Contract Case or Patent Case. The first issue was whether the Ninth Circuit or the Federal Circuit has appellate jurisdiction over this case. The court ruled that its exercising jurisdiction over the injunction interlocutory appeal as well as the Federal Circuit’s decision to transfer the case to the Ninth Circuit were both law of the case. That doctrine requires substantial deference to those prior decisions on appellate jurisdiction except in certain circumstances, such as the prior decision was clearly erroneous, there have been changed circumstances or to avoid manifest injustice. None of those circumstances existed here.
In applying the law of the case standard, the court ruled that a contract dispute does not arise under law merely because the contract is a patent license:
A complaint that alleges breach of contract and seeks damages sounds in contract; its nature does not change because the contract is a patent license. Even if a court, in interpreting a contract and assessing damages, deems it appropriate to apply the law of patent infringement, that of itself does not change the complaint into one arising under the patent law.
Motorola points out that the Federal Circuit has exercised jurisdiction in some breach-of-contract cases. But those cases involved questions of patent infringement, patent validity, or claim construction, or included an embedded, outcome-determinative interpretation of a patent law statute. This case, in contrast, is a straight breach of contract action.
Calculation of appropriate royalty amounts in contractual patent license cases involves similar determinations to those that arise when calculating damages in patent infringement cases. So there is some overlap in that regard between breach of patent license cases and Federal Circuit patent infringement cases. But Motorola has cited no case in which the Federal Circuit has exercised jurisdiction over a breach of contract claim for damages where the mode of calculating contract damages, not any pure patent issue, was at stake. [internal quotations ommitted].
In another part of the decision, the court similarly stated that reference to Federal Circuit patent damages law may be proper in the contract action, but does not convert this into a patent case:
We reiterate that this is not a patent law action. Still, the Federal Circuit’s patent law methodology can serve as guidance in contract cases on questions of patent valuation. The district court’s analysis properly adapted that guidance to the current context.
Motorola Consented To Bench Trial on RAND Royalty Rate. The court ruled that Motorola affirmatively consented to Judge Robart having a bench trial, rather than a jury trial, to determine a RAND royalty rate for each SEP portfolio. The court found that Judge Robart “quite reasonabley” determined that a “true RAND royalty rate for Motorola’s SEPs was an important fact for the jury to consider in determining whether Motorola breached its good faith obligations under the RAND agreements.” Judge Robart asked the parties how they would like to proceed in determining that and both parties agreed that “the court [will] decide all the material terms of the RAND license.” But they left open the question of who would determine “the question of Motorola’s breach of its contractual obligation of good faith and fair dealing”, which Motorola later requested be determined by a jury.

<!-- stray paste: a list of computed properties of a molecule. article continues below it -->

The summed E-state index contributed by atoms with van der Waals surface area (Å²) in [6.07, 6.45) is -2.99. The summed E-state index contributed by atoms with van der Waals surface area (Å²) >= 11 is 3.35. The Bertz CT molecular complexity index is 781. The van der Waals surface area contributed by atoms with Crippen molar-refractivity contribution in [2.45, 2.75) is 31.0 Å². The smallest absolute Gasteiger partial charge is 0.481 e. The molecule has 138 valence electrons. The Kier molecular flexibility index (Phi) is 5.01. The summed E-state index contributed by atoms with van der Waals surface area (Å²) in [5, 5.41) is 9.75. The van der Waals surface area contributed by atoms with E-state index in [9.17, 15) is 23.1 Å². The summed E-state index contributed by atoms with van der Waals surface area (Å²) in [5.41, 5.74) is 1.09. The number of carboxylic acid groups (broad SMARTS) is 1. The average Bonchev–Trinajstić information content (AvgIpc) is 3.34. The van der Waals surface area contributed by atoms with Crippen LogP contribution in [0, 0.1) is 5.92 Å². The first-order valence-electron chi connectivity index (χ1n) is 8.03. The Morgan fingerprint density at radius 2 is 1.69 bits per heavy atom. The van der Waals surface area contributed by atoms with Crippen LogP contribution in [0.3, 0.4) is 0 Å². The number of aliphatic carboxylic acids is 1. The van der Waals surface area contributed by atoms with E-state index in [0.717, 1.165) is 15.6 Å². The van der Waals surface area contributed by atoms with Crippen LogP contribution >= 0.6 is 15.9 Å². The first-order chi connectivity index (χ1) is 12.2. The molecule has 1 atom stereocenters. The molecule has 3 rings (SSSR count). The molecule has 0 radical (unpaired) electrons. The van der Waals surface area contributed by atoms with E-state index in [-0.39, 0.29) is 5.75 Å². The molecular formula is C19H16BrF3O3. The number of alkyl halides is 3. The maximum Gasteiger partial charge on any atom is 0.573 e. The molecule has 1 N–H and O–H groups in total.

In deciding that Motorola had waived a jury trial on this issue, the court did make special note that Motorola had not raised to Judge Robart or the Ninth Circuit a “Seventh Amendment claim [of right to trial by jury] with respect to the RAND rate bench trial itself.” Given Motorola’s waiver, “[w]e therefore do not consider whether, absent consent, a jury should have made the RAND determination.”
Hypothetical Negotiation Date. The court’s review of the hypothetical negotiation — or what they called a “Hypothetical Agreement” — focused mainly on Motorola’s argument about the date of such hypothetical. The court found that the method for calculating a RAND rate was “generally [consistent] with Motorola’s approach” and that “[g]enerally, the court credited Motorola’s experts; where it did not, it provided reasoned explanations for not doing so,” stating:
The framework settled on was “generally [consistent] with Motorola’s approach.” Applying that approach, the district court sought to approximate the royalty rates upon which the parties would have agreed by setting up a hypothetical negotiation between the parties. In doing so, the court carefully thought through the “factors an SEP owner and implementer woudl consider” in an actual negotiation directed at licensing a patent subject to RAND commitments. The court then discussed each of Motorola’s fifteen H.264 patents and eleven 802.11 patents, considering the objective value each contributed to each standard, given the quality of the technology and the available alternatives as well as the importance of those technologies to Microsoft’s business. Finally, the court performed a meticulous analysis of the testimony of eighteen witnesses, including executives, economists, and technology experts, to sort out which evidence to rely upon in determining the RAND royalty rate. Generally, the court credited Motorola’s experts; where it did not, it provided reasoned explanations for not doing so.